March 4, 2021

From Isha-Charlie McNeely, Director of Outreach, Inclusion, and Community Engagement, Trauma Informed Oregon

When I think of collaboration and mutuality in 2021 and what’s needed for the continued dismantling of oppression, an important step of this principle that often times does not get included (yet, essential) is the isolation that needs to happen. I realize this sounds contradictory if the goal is integration and that at some point in this process, removal and separation is required from an ally who is collaborating with me. So I invite you to ponder this concept, with the end goal being for us to have authentic collaboration and mutuality, there must be affinity spaces provided for communities to heal and unify.

Here would be a great opportunity to learn what affinity space is if you do not know. This is a great article that outlines the importance of like identities being allowed to have their own spaces. The message being, not isolation, but to become or feel whole again.

Why People of Color Need Spaces Without White People

When I think of the work that must be done, I picture a puzzle. Each puzzle piece represents a community or group. Some of those pieces are worn, broken, fading and bent with unsmoothed edges. The work’s focus then becomes on restoring those individual pieces in order for them to fit smoothly into the puzzle, and that’s what affinity spaces provide. As a Black woman, I often feel the negative impacts of oppression, not only on a societal level, but on the communities and identities I belong to as well. The need to heal within those spaces (as well as using the affinity spaces to restore) is great. If affinity work is not part of the process then we are just fragmented pieces trying to fit together and our jagged edges start to cause more friction than not.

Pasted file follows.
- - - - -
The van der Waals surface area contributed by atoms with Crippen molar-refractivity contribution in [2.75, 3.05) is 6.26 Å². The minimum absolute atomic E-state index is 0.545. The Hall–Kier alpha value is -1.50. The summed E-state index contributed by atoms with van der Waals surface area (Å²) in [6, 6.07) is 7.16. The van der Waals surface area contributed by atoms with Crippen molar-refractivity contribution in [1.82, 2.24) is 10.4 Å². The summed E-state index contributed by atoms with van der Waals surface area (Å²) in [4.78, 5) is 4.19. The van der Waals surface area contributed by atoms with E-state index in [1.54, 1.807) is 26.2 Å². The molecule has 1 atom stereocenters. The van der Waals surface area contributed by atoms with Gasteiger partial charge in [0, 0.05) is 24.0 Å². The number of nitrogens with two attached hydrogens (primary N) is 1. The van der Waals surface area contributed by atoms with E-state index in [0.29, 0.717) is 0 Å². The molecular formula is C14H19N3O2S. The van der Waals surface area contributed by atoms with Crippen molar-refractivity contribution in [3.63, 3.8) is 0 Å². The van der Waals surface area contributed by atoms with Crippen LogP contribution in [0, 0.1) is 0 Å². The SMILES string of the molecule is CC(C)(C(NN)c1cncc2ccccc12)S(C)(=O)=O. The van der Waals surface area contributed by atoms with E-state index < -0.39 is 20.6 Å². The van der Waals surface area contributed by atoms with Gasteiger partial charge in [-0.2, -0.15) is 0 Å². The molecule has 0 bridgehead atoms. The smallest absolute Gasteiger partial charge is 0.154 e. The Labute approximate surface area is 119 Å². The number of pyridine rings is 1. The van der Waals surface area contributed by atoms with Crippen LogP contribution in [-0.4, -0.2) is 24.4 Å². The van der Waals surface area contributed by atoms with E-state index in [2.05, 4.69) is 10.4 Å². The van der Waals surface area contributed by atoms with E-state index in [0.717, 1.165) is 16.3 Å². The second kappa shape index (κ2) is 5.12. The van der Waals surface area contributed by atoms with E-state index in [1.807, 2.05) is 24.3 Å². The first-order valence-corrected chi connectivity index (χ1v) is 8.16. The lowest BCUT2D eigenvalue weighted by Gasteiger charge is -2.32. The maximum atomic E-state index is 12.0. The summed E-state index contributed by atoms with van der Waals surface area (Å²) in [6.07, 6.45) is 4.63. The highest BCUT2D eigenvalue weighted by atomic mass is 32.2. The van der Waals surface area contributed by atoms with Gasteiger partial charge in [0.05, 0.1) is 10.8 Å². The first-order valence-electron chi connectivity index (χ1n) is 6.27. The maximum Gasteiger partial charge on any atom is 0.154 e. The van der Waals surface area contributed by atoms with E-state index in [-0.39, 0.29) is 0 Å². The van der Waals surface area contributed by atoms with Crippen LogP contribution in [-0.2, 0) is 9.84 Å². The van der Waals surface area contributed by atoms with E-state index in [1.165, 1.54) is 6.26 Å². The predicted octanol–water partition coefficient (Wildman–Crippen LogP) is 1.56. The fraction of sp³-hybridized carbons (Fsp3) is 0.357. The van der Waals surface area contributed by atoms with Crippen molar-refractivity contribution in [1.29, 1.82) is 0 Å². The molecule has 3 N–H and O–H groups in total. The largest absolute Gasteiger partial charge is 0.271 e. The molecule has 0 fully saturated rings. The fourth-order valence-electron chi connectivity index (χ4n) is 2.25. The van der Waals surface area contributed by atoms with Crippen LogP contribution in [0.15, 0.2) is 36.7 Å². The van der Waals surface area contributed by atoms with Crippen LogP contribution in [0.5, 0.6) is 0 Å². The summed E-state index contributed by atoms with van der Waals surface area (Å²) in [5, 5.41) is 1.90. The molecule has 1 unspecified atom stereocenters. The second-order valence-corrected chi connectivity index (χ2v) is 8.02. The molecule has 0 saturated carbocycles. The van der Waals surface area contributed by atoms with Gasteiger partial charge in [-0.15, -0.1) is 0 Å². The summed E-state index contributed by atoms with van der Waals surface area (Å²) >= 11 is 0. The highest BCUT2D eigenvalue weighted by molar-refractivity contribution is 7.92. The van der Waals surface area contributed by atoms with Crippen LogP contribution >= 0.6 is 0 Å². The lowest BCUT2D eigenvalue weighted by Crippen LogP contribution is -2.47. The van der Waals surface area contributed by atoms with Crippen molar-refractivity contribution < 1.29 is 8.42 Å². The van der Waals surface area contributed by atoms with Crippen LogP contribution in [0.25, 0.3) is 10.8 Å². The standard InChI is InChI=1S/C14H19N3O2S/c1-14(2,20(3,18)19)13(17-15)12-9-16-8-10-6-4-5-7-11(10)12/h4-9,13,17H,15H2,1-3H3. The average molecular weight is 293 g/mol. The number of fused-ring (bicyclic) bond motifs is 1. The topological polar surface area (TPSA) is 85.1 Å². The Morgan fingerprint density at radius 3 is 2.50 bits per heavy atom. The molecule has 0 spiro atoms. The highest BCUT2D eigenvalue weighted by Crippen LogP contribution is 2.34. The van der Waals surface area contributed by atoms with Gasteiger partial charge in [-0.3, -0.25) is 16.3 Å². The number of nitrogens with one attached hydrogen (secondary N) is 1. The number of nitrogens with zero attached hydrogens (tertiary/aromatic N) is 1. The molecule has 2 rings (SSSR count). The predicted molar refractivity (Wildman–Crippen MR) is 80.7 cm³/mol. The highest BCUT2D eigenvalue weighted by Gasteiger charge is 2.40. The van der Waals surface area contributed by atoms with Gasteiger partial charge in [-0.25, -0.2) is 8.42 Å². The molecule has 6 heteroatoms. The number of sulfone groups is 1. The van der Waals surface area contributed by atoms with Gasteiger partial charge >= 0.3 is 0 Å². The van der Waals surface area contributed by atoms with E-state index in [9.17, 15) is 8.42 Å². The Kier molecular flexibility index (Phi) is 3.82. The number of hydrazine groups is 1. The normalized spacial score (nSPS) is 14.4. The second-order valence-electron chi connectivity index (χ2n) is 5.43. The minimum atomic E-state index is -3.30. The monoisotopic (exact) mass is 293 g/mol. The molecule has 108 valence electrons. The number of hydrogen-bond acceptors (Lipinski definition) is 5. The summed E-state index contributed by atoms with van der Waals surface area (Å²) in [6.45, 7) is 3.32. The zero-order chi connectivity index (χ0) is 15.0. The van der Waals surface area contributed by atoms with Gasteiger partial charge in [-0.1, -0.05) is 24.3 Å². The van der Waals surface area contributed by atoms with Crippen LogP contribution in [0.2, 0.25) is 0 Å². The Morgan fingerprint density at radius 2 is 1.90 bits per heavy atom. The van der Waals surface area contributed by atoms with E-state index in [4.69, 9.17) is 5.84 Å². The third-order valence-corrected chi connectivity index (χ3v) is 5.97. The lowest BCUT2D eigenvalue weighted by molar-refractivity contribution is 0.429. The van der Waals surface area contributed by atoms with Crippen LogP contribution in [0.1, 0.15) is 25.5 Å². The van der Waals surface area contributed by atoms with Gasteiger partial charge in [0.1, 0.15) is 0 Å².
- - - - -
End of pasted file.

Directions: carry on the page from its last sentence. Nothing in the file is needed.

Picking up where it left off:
Oppression runs deep and the effects of it are not only felt from one group to the next, but also negatively impact groups. Internal damage is allowed to persist due to the lack of safe spaces for affinity. This persistence is still very much a tool used to uphold white supremacy, and maintain spaces that are divisive. We see these consequences on both societal and individual levels, from the community to our peers.

Allowing for affinity to take place, gives me, personally, a space to learn a different narrative (other than slavery being my only history and story) that is empowering, to share in communion with my people and to mend from the inside out. Affinity spaces give a sense of belonging and connection so that I can show up for other groups and society, whole, renewed and to have a real chance at true integration.

As a side note, I would like to make the point that affinity spaces are not nor should they be exclusive to race.